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Kevin’s Hurling and Camogie Club

By Colin Higgins

Established in 1902, Kevin’s Hurling and Camogie Club have a long and proud history dedicated to the game in the Dublin south inner city area.

Originally established by Irish language enthusiasts from the inner city, the club based themselves around the area from the South Circular Road, Rathmines and Portobello areas. While based in the heart of the inner city the club’s membership draws from The Liberties, The Coombe, Donore Avenue, Harolds Cross, Rialto, Dolphin’s Barn, Ranelagh, Rathgar and Terenure.

The club have 15 teams at the moment including minor hurlers, intermediate and junior hurlers’ as well as a junior camogie team. They have hurling teams starting at under 8 going all the way up to under 16. They also have an under 10 and under 14 camogie team as well as an ABC Nursery which encompasses an introduction to hurling for parents.

The club house is located on Donore Avenue, just off Cork Street. The main playing fields are located in two different areas, one locally in Dolphins Park in Dolphins Barn, and the other further away in Bushy Park, Templeogue.

The club have a deep history and tradition dating back over a hundred years, and as such they have had many key milestones over the years.

The club was fist established in 1902 more than a hundred years ago as a GAA club, encompassing both football and hurling.

It wasn’t long until the club achieved success, five years in fact was all they had to wait before picking up the Junior Football Saturday League in 1907.

The club really began to attain some clout and status in 1910 when it gained senior status by winning the Junior Hurling Championship. They were not long in the senior ranks before they began to make a real impact, winning the Senior Hurling League Division 2 title in 1912, after just two years as a senior outfit.

It was a baron spell by the clubs high standards for the next number of years as they did not win their next championship until 1924, in the form of the Intermediate Hurling Championship.

Their time back in the seniors was not very successful for the next decade, with runners up medals in the 1927 Hurling Championship was all the club had to show. After falling back down to junior level the club would not win another Junior Hurling Championship until 1939.

The late 30’s and early 40’s proved to be a very successful time for the clubs football division, and included three Minor Football Championship wins in four years.

After much success it must have come as a surprise to some, when in 1945 Synge Street Gaelic Football & Hurling Club was founded leaving Kevin’s to become solely a Hurling club.

The transition the club went through during this period caused great difficulty as a Minor Hurling Championship in 1956 was the only highlight in an otherwise baron 30 year period, spanning all the way up to the early 70’s.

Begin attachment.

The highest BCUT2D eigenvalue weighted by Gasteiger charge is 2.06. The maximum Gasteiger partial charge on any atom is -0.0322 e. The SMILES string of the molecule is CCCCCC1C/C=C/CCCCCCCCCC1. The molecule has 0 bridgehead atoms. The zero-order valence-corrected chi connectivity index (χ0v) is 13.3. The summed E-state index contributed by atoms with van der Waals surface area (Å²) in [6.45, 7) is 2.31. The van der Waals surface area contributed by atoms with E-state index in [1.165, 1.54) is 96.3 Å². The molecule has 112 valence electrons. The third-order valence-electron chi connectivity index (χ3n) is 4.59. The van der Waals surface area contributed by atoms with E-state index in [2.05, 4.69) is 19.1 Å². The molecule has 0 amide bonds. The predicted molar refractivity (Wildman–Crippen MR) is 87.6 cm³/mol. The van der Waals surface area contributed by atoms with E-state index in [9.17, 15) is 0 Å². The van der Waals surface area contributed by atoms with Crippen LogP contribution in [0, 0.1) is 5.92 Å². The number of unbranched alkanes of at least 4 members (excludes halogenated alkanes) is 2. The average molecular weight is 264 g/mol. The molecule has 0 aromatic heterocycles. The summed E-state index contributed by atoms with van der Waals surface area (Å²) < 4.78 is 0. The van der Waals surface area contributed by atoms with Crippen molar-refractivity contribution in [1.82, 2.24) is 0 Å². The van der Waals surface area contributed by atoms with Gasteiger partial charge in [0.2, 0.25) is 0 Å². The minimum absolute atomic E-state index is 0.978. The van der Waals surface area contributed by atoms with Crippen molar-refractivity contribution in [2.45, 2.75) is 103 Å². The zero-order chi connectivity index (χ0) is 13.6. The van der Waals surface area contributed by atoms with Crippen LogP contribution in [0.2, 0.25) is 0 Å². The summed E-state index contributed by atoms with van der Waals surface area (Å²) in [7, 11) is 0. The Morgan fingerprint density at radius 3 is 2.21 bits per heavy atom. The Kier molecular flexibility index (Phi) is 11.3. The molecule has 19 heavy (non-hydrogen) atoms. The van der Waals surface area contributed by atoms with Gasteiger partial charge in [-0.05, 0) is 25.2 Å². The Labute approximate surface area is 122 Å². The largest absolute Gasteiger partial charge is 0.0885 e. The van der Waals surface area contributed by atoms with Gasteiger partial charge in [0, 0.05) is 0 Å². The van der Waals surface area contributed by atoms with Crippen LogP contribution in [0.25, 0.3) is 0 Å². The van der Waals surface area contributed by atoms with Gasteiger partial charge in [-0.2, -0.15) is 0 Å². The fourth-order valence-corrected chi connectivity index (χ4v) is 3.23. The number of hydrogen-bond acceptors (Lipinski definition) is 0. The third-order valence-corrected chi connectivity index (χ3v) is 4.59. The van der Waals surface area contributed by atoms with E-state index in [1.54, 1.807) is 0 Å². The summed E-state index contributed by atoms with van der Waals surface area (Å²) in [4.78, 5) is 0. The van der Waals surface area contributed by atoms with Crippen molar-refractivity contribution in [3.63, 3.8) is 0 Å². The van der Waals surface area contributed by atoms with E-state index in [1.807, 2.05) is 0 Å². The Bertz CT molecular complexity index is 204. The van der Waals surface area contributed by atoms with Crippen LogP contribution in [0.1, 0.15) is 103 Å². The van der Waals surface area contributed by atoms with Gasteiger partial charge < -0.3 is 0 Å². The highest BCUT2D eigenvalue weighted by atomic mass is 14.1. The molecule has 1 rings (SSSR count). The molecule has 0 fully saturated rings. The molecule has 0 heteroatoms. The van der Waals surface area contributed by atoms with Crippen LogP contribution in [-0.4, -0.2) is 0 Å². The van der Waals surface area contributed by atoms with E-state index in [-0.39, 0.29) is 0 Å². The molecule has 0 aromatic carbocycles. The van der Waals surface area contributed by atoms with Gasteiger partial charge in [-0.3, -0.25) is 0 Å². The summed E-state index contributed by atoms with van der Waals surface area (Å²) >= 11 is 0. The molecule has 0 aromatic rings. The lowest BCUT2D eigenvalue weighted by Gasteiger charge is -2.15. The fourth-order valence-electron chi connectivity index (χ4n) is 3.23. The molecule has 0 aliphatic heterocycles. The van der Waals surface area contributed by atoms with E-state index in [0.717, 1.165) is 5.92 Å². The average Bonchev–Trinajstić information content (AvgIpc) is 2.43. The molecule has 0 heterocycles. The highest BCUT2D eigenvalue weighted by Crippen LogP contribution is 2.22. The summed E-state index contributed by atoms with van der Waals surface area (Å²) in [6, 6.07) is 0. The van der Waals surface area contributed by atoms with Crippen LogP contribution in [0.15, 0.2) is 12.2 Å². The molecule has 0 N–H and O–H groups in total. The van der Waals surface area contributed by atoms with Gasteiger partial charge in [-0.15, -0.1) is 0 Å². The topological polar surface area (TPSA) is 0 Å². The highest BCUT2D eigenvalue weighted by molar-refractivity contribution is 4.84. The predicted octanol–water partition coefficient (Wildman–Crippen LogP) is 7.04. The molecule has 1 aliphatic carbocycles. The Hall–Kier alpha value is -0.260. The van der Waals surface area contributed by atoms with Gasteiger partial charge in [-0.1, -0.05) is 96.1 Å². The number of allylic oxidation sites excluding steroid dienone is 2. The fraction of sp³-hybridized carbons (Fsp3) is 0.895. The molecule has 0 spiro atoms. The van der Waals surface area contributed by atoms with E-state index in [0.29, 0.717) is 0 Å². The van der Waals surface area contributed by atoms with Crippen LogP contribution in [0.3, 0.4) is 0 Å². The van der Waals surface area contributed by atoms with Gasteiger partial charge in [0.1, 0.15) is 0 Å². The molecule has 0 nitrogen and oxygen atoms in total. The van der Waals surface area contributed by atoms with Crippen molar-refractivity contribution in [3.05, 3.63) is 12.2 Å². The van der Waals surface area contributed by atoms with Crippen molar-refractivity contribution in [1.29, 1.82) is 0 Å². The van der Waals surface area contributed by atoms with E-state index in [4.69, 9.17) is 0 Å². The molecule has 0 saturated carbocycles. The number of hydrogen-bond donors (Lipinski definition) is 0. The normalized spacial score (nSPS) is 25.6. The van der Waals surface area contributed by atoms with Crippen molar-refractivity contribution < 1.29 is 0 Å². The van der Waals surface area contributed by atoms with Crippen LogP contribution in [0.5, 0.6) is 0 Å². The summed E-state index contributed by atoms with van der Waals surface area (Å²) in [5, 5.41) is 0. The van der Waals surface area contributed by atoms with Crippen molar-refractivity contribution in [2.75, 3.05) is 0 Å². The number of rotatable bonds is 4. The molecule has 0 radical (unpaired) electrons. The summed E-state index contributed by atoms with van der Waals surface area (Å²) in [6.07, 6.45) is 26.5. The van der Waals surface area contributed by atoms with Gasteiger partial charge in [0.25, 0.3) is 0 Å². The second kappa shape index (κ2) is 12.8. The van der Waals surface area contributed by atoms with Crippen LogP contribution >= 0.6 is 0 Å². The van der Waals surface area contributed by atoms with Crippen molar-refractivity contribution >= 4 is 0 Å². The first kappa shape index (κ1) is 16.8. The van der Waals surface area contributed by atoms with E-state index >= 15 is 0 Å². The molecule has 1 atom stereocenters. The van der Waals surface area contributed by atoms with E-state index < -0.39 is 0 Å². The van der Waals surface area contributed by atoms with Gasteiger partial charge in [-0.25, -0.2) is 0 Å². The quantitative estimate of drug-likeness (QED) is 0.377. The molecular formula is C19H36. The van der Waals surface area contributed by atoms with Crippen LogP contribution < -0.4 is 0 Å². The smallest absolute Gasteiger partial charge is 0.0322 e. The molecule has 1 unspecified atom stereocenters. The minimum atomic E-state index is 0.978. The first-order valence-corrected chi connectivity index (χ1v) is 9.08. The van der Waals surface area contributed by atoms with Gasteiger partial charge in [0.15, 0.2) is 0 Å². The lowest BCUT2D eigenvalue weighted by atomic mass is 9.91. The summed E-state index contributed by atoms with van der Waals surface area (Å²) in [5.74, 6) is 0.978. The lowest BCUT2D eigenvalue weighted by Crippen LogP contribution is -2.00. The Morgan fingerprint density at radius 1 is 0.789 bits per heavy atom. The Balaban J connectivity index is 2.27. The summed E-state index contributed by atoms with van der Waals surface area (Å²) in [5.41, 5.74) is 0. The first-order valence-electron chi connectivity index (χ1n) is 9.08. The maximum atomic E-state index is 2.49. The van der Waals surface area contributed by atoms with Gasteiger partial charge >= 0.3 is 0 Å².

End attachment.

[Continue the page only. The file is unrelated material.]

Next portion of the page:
Since the late 1970’s success has been hard to come by for the club. They only managed to win three major championships up until 2002.

They did achieve great success though in 2002, being crowned Leinster Junior Hurling runners-up.

The club celebrated its centenary year in 2003 and is superbly organised in order to ensure it will be around for another hundred years to come.

The club like so many other GAA clubs alike is all about the community, and they offer much more than just camogie and hurling to the community.

It is a club with sense of pride in the Irish language, highlighted by the organisation of Irish classes 3 days a week for those interested in improving their grasp of the native tongue. The classes usually run from Tuesday to Thursday and encompass all level of speakers from beginners to intermediate.

The club also have various ways of fundraising, including the recent launch of a weekly lotto. The lotto takes place every Monday in Rosie O’Gradys bar in Harolds Cross and is well worth a vist.

The club is also organising a new Texas Holdem Fundraiser which will take place on Tuesday 8th March in the Camden Deluxe Hotel.

The Clubs marquee event of the year is The Easter Festival. This is a two day event organised to pay tribute and to remember the clubs past members for their dedication and loyalty throughout the years.

The event – which is officially recognised by the Dublin County Board and the GAA – will be held on April 22nd (Good Friday) and 23rd this year. The club is due to confirm the various competitions taking place later in the month.

The Easter Festival was first run in April 2007, and includes a number of competitions and exhibition games from nursery level up to senior hurling. The main tournament is the Brian Scott Cup, a senior hurling competition held on the Saturday which was won by Meelick Eyrecourt (Galway) in 2010.

Approximately 3,000 people visit the festival every year and the club acknowledges that not all its guests are as mad about hurling as they are, so a family fun day is also run on the Saturday to entertain our younger members. Since its inception the festival has been hosted in Dolphin Park on the Crumlin Road.

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